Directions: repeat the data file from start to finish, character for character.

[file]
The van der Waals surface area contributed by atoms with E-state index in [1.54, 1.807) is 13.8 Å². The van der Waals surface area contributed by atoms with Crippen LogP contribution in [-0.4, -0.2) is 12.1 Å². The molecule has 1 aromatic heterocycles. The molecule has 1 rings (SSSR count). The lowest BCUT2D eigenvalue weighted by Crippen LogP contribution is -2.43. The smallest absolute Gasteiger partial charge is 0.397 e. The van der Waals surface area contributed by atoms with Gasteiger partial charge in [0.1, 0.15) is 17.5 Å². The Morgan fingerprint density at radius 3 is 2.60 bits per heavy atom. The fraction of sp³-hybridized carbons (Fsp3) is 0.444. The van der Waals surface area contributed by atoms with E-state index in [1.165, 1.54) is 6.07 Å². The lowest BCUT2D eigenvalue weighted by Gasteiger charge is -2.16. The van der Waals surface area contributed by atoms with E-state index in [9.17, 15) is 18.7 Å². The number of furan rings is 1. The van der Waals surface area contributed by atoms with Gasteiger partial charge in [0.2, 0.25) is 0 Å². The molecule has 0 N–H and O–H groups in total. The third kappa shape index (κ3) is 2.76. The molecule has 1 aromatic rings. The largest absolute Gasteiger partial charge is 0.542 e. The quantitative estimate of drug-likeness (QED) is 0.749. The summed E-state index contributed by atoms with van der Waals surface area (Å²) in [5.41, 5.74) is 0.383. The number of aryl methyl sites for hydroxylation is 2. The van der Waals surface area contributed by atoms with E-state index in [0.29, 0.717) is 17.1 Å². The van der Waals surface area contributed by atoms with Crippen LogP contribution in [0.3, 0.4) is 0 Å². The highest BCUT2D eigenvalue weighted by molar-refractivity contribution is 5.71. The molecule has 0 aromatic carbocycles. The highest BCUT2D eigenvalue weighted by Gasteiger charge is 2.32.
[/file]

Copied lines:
The van der Waals surface area contributed by atoms with E-state index in [1.54, 1.807) is 13.8 Å². The van der Waals surface area contributed by atoms with Crippen LogP contribution in [-0.4, -0.2) is 12.1 Å². The molecule has 1 aromatic heterocycles. The molecule has 1 rings (SSSR count). The lowest BCUT2D eigenvalue weighted by Crippen LogP contribution is -2.43. The smallest absolute Gasteiger partial charge is 0.397 e. The van der Waals surface area contributed by atoms with Gasteiger partial charge in [0.1, 0.15) is 17.5 Å². The Morgan fingerprint density at radius 3 is 2.60 bits per heavy atom. The fraction of sp³-hybridized carbons (Fsp3) is 0.444. The van der Waals surface area contributed by atoms with E-state index in [1.165, 1.54) is 6.07 Å². The lowest BCUT2D eigenvalue weighted by Gasteiger charge is -2.16. The van der Waals surface area contributed by atoms with E-state index in [9.17, 15) is 18.7 Å². The number of furan rings is 1. The van der Waals surface area contributed by atoms with Gasteiger partial charge in [0.2, 0.25) is 0 Å². The molecule has 0 N–H and O–H groups in total. The third kappa shape index (κ3) is 2.76. The molecule has 1 aromatic rings. The largest absolute Gasteiger partial charge is 0.542 e. The quantitative estimate of drug-likeness (QED) is 0.749. The summed E-state index contributed by atoms with van der Waals surface area (Å²) in [5.41, 5.74) is 0.383. The number of aryl methyl sites for hydroxylation is 2. The van der Waals surface area contributed by atoms with E-state index in [0.29, 0.717) is 17.1 Å². The van der Waals surface area contributed by atoms with Crippen LogP contribution in [0.3, 0.4) is 0 Å². The highest BCUT2D eigenvalue weighted by molar-refractivity contribution is 5.71. The molecule has 0 aromatic carbocycles. The highest BCUT2D eigenvalue weighted by Gasteiger charge is 2.32.